The Brexit dividend will fund the extra money going to the NHS, according to top economists.
The boost to the nation’s finances will cover the extra funding for the NHS promised by the Prime Minister – plus there will be £5 billion left to pay for tax cuts.
Professor Patrick Minford, Chair of the Economists for Free Trade (EFT), said:
“The Prime Minister has committed to raising the NHS budget by £20 billion per year.
“This is entirely in line with our projections of what is available from the Brexit Dividend.
“The IFS is completely wrong in its calculations – it does not require extra taxation. Indeed it leaves £5 billion a year to be used for tax cuts if so desired.”
EFT forecast that because of Brexit, the UK economy will see a significant boost. This is because of the long-run gains such as a fall in prices because of the scrapping of the EU tariff wall on goods from the rest of the world, improved export performance, an end to the annual EU subscription of £10 billion net and less red tape for business. The effect of all this is to push growth up to nearly 3 per cent per annum by the mid-2020s.
Over the next decade, EFT estimate the gains from Brexit to be 7 per cent of GDP over the next decade, with a direct gain to HMRC of 10 per cent of their revenue.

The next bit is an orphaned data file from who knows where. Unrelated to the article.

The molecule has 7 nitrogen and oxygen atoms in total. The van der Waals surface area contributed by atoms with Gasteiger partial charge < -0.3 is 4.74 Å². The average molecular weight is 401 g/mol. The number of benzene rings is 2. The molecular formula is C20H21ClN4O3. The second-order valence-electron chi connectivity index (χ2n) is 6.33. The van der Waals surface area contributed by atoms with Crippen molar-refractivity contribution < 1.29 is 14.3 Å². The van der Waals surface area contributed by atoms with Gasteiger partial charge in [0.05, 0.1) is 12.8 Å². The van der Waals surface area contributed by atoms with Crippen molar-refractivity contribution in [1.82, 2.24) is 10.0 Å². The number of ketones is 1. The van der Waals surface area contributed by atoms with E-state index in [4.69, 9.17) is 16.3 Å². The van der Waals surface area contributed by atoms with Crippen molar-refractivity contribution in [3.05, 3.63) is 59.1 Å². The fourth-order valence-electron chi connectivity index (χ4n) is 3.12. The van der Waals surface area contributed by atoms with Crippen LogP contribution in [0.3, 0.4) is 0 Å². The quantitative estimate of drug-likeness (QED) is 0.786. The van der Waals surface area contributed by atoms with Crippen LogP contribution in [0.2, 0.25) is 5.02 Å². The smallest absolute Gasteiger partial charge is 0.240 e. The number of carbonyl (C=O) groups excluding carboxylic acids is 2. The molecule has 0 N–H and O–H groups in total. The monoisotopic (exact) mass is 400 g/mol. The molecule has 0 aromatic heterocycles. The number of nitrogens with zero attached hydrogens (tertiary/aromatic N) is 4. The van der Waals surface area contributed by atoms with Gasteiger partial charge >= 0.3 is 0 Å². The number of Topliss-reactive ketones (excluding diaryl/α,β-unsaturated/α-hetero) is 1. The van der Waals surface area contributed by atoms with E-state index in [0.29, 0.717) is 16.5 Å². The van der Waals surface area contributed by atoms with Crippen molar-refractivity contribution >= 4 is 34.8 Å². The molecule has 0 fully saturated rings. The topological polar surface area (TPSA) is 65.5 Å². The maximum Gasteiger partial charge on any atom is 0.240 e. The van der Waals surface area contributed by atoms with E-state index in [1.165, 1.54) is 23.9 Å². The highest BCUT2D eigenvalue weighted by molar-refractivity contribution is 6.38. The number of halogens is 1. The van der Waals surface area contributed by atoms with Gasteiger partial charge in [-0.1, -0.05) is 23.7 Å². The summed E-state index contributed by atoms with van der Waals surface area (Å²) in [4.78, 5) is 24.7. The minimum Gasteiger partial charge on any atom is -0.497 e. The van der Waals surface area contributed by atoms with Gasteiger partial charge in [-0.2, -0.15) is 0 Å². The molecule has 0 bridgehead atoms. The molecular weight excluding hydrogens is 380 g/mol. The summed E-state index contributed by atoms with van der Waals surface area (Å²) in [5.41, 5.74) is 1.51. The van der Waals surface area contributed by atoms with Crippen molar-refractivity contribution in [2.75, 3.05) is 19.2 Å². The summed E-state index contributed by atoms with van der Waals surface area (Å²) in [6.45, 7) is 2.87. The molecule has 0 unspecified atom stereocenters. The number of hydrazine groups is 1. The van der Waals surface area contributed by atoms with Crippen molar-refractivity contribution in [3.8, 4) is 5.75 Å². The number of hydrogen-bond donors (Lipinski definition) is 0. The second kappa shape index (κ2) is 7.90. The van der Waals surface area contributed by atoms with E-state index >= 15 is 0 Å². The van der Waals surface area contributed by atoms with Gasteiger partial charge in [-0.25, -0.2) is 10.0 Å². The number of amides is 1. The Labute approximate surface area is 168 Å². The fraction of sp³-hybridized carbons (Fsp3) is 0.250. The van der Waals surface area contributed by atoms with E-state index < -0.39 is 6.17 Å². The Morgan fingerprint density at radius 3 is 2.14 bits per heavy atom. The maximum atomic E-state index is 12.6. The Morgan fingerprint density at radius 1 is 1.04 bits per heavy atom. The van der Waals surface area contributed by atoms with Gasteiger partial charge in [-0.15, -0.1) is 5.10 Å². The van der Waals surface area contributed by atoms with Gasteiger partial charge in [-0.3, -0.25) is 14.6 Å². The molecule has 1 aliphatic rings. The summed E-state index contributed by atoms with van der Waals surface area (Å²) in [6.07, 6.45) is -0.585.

The EFT Budget For Brexit showed how this would lead to responsibly spending an extra £25 billion a year by 2020 and a further extra £40 billion by 2025. This would mean that by 2025 there would be an extra £65 billion.
This boost would allow the Government to reduce public debt to a safe 60 per cent of GDP by the mid-2020s.
EFT estimated that public borrowing for 2017/18 financial year would come in at around £40 billion, against much gloomier estimates from the OBR. In the Spring, EFT came up with the same projections, and on the basis of the downward trend in public borrowing, these remain on track.